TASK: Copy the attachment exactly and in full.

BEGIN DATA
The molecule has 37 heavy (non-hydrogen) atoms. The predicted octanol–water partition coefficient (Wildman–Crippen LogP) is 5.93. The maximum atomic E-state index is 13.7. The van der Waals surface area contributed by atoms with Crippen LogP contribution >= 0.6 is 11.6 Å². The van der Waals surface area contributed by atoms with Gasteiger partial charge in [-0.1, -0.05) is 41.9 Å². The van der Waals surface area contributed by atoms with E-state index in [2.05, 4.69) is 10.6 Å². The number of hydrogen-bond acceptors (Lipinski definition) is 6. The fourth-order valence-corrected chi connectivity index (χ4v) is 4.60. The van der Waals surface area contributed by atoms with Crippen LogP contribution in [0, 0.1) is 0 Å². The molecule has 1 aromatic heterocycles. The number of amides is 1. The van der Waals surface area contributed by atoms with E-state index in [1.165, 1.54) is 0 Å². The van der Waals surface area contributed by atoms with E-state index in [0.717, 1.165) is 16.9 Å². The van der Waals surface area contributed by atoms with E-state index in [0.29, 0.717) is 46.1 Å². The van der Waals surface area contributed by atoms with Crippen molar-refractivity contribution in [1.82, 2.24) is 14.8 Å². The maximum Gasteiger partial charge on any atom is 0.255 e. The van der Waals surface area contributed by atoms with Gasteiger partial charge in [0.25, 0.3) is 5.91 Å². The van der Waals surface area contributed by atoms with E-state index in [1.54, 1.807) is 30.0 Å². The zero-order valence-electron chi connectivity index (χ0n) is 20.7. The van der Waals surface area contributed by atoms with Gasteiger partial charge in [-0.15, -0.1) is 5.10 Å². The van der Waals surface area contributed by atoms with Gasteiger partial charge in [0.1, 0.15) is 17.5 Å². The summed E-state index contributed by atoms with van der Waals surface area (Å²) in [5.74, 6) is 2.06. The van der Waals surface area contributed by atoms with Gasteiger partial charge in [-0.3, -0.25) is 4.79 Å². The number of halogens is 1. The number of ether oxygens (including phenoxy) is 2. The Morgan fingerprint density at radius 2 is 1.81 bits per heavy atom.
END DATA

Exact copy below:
The molecule has 37 heavy (non-hydrogen) atoms. The predicted octanol–water partition coefficient (Wildman–Crippen LogP) is 5.93. The maximum atomic E-state index is 13.7. The van der Waals surface area contributed by atoms with Crippen LogP contribution >= 0.6 is 11.6 Å². The van der Waals surface area contributed by atoms with Gasteiger partial charge in [-0.1, -0.05) is 41.9 Å². The van der Waals surface area contributed by atoms with E-state index in [2.05, 4.69) is 10.6 Å². The number of hydrogen-bond acceptors (Lipinski definition) is 6. The fourth-order valence-corrected chi connectivity index (χ4v) is 4.60. The van der Waals surface area contributed by atoms with Crippen LogP contribution in [0, 0.1) is 0 Å². The molecule has 1 aromatic heterocycles. The number of amides is 1. The van der Waals surface area contributed by atoms with E-state index in [1.165, 1.54) is 0 Å². The van der Waals surface area contributed by atoms with E-state index in [0.717, 1.165) is 16.9 Å². The van der Waals surface area contributed by atoms with E-state index in [0.29, 0.717) is 46.1 Å². The van der Waals surface area contributed by atoms with Crippen molar-refractivity contribution in [1.82, 2.24) is 14.8 Å². The maximum Gasteiger partial charge on any atom is 0.255 e. The van der Waals surface area contributed by atoms with Gasteiger partial charge in [0.25, 0.3) is 5.91 Å². The van der Waals surface area contributed by atoms with E-state index in [1.54, 1.807) is 30.0 Å². The zero-order valence-electron chi connectivity index (χ0n) is 20.7. The van der Waals surface area contributed by atoms with Gasteiger partial charge in [-0.15, -0.1) is 5.10 Å². The van der Waals surface area contributed by atoms with Gasteiger partial charge in [0.1, 0.15) is 17.5 Å². The summed E-state index contributed by atoms with van der Waals surface area (Å²) in [5.74, 6) is 2.06. The van der Waals surface area contributed by atoms with Gasteiger partial charge in [-0.3, -0.25) is 4.79 Å². The number of halogens is 1. The number of ether oxygens (including phenoxy) is 2. The Morgan fingerprint density at radius 2 is 1.81 bits per heavy atom.